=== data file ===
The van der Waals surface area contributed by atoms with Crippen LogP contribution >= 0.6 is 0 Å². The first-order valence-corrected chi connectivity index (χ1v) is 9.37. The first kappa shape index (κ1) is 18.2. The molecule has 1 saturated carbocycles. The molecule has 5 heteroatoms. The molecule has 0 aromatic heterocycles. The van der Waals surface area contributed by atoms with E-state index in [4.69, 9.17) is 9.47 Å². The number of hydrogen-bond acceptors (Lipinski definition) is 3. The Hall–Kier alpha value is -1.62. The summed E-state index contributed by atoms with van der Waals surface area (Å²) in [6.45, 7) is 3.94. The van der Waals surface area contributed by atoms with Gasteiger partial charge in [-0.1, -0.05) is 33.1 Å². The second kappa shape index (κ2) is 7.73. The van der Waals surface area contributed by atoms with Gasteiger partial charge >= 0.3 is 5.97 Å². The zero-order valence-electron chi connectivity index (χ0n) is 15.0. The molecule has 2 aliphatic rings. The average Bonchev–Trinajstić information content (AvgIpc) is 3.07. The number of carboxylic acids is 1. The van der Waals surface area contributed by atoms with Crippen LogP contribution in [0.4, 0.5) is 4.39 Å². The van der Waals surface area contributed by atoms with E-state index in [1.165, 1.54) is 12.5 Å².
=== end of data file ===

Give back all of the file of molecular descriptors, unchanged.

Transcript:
The van der Waals surface area contributed by atoms with Crippen LogP contribution >= 0.6 is 0 Å². The first-order valence-corrected chi connectivity index (χ1v) is 9.37. The first kappa shape index (κ1) is 18.2. The molecule has 1 saturated carbocycles. The molecule has 5 heteroatoms. The molecule has 0 aromatic heterocycles. The van der Waals surface area contributed by atoms with E-state index in [4.69, 9.17) is 9.47 Å². The number of hydrogen-bond acceptors (Lipinski definition) is 3. The Hall–Kier alpha value is -1.62. The summed E-state index contributed by atoms with van der Waals surface area (Å²) in [6.45, 7) is 3.94. The van der Waals surface area contributed by atoms with Gasteiger partial charge in [-0.1, -0.05) is 33.1 Å². The second kappa shape index (κ2) is 7.73. The van der Waals surface area contributed by atoms with Gasteiger partial charge >= 0.3 is 5.97 Å². The zero-order valence-electron chi connectivity index (χ0n) is 15.0. The molecule has 2 aliphatic rings. The average Bonchev–Trinajstić information content (AvgIpc) is 3.07. The number of carboxylic acids is 1. The van der Waals surface area contributed by atoms with Crippen LogP contribution in [0.4, 0.5) is 4.39 Å². The van der Waals surface area contributed by atoms with E-state index in [1.165, 1.54) is 12.5 Å².